A seminal 20-yearlong study published in Science Magazine by the team at The University of Wisconsin-Madison’s Primate Research Centre showed that simply providing 30% fewer calories per day to Rhesus Monkeys resulted in a reduction in age-related mortality by ~24%, as well as delayed onset of age-related pathologies such as cancer, cardiovascular disease, brain atrophy, overall showing a significant slowing of the aging process [6].

Alternatively, another dietary method, “Time Restricted Feeding” or “Intermittent Fasting”, has become increasingly popular over recent years, as it allows for the maintenance of normal caloric intake [7]. However, those calories can only be consumed within a limited ‘eating window’. Thereby, this method has an extended fasting period of up to 18 hours per day, with only a 6-hour period in which to consume your meals [8]. It is reported that this lengthened fasting period is responsible for improvements in metabolic health and favorable changes in body composition (i.e., reductions in fat mass and maintenance of lean mass) [9].

Interestingly, time-restricted feeding feeding has undergone recent advances, in which scientists are now attempting to align feeding patterns with circadian rhythms to further enhance its effect. A recent landmark paper in Science Magazine showed that caloric restriction, plus intermittent fasting in the morning (and eating at night), improved metabolic health & longevity compared to evening fasting (and morning eating) [10]. Thereby observing a new idea of aligning diets to biological rhythms. Unfortunately, the topic of circadian rhythms is being saved for another Healthspan article, where we will provide a more detailed review of them – So stay tuned!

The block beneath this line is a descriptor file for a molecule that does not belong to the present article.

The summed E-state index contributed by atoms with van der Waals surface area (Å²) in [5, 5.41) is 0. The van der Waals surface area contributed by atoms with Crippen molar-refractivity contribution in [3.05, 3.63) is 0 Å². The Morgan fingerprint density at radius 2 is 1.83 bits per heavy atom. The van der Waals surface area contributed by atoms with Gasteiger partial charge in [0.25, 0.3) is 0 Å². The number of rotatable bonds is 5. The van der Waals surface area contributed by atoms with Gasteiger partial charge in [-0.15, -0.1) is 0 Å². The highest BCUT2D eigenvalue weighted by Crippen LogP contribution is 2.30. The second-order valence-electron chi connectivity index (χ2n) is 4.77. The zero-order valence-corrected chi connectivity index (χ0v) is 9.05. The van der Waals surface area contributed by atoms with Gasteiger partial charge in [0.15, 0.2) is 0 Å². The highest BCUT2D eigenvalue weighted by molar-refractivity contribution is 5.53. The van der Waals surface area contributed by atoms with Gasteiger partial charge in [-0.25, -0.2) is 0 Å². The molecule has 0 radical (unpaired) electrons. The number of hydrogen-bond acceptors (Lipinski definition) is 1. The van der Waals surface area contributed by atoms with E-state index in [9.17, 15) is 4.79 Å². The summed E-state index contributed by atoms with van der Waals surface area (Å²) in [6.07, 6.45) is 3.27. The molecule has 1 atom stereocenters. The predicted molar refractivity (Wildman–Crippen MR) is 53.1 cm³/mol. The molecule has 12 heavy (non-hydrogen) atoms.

Overall, both dietary methods work by minimizing the amount, or at least the time in which an individual is eating. In a world where access to cheap, high-calorie, and highly palatable foods is plentiful, the ability to overconsume these foods is relatively easy, resulting in the obesity epidemic across North America. Therefore, strategically minimizing caloric intake is an easy lifestyle change that can result in favorable changes to body composition and metabolic health, as well as potential life extension and reduction in age-related diseases.

Calorie Restriction vs Intermittent Fasting: Which is Better?

As part of her PhD thesis under Professor Dudley Lamming at the University of Wisconsin-Madison, Heidi sought to determine the differences between these diets and how they infer their metabolic and geroprotective effects [11].

One of the controversies Heidi wanted to solve was the role of fasting in the calorie-restricted diet. In traditional studies of calorie restriction in mice, they are subjected to a prolonged fast of ~22 hours and generally eat their 30% calorie-restricted diet within a ~2-hour window, therefore displaying a hybrid diet of combined calorie restriction and intermittent fasting.

In a series of elegantly controlled studies, she was able to determine the effect of the two feeding strategies – Here’s what she found.

It is notable, and important for context, to describe the FOUR dietary interventions Heidi provided these mice. The first diet was the standard ad libitum diet, in which the mice have access to as much food as they want to consume throughout each day.

The second diet was a standard ad libitum diet but with a manipulation via 50% dilution to eliminate fasting.